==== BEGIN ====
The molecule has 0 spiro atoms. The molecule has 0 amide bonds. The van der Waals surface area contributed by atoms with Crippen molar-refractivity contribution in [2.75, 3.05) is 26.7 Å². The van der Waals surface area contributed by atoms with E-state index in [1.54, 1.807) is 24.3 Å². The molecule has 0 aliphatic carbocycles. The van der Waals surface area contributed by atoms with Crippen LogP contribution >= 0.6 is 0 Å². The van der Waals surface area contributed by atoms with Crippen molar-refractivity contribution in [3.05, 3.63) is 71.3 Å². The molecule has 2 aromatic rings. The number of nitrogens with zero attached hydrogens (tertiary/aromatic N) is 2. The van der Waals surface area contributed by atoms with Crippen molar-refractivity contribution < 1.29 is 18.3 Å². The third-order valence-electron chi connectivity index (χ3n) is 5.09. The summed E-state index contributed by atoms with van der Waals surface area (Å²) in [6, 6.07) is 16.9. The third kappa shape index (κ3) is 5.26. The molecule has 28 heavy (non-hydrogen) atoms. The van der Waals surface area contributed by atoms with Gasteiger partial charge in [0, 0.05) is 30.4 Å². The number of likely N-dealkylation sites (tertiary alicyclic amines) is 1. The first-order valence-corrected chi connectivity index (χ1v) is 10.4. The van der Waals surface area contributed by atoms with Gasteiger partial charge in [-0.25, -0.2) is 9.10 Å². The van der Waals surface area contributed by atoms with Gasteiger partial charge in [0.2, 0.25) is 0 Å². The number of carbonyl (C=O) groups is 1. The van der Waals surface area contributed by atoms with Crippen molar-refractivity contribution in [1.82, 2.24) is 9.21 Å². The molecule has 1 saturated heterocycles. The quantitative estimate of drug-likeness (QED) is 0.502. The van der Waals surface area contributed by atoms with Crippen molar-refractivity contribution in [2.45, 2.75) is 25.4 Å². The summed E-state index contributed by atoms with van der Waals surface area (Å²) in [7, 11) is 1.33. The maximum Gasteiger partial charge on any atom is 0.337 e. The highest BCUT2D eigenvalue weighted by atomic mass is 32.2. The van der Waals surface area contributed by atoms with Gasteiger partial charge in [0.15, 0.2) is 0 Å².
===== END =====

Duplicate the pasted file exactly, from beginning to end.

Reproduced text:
The molecule has 0 spiro atoms. The molecule has 0 amide bonds. The van der Waals surface area contributed by atoms with Crippen molar-refractivity contribution in [2.75, 3.05) is 26.7 Å². The van der Waals surface area contributed by atoms with E-state index in [1.54, 1.807) is 24.3 Å². The molecule has 0 aliphatic carbocycles. The van der Waals surface area contributed by atoms with Crippen LogP contribution >= 0.6 is 0 Å². The van der Waals surface area contributed by atoms with Crippen molar-refractivity contribution in [3.05, 3.63) is 71.3 Å². The molecule has 2 aromatic rings. The number of nitrogens with zero attached hydrogens (tertiary/aromatic N) is 2. The van der Waals surface area contributed by atoms with Crippen molar-refractivity contribution < 1.29 is 18.3 Å². The third-order valence-electron chi connectivity index (χ3n) is 5.09. The summed E-state index contributed by atoms with van der Waals surface area (Å²) in [6, 6.07) is 16.9. The third kappa shape index (κ3) is 5.26. The molecule has 28 heavy (non-hydrogen) atoms. The van der Waals surface area contributed by atoms with Gasteiger partial charge in [0, 0.05) is 30.4 Å². The number of likely N-dealkylation sites (tertiary alicyclic amines) is 1. The first-order valence-corrected chi connectivity index (χ1v) is 10.4. The van der Waals surface area contributed by atoms with Gasteiger partial charge in [-0.25, -0.2) is 9.10 Å². The van der Waals surface area contributed by atoms with Gasteiger partial charge in [0.2, 0.25) is 0 Å². The number of carbonyl (C=O) groups is 1. The van der Waals surface area contributed by atoms with Crippen molar-refractivity contribution in [1.82, 2.24) is 9.21 Å². The molecule has 1 saturated heterocycles. The quantitative estimate of drug-likeness (QED) is 0.502. The van der Waals surface area contributed by atoms with Crippen molar-refractivity contribution in [2.45, 2.75) is 25.4 Å². The summed E-state index contributed by atoms with van der Waals surface area (Å²) in [7, 11) is 1.33. The maximum Gasteiger partial charge on any atom is 0.337 e. The highest BCUT2D eigenvalue weighted by atomic mass is 32.2. The van der Waals surface area contributed by atoms with Gasteiger partial charge in [0.15, 0.2) is 0 Å².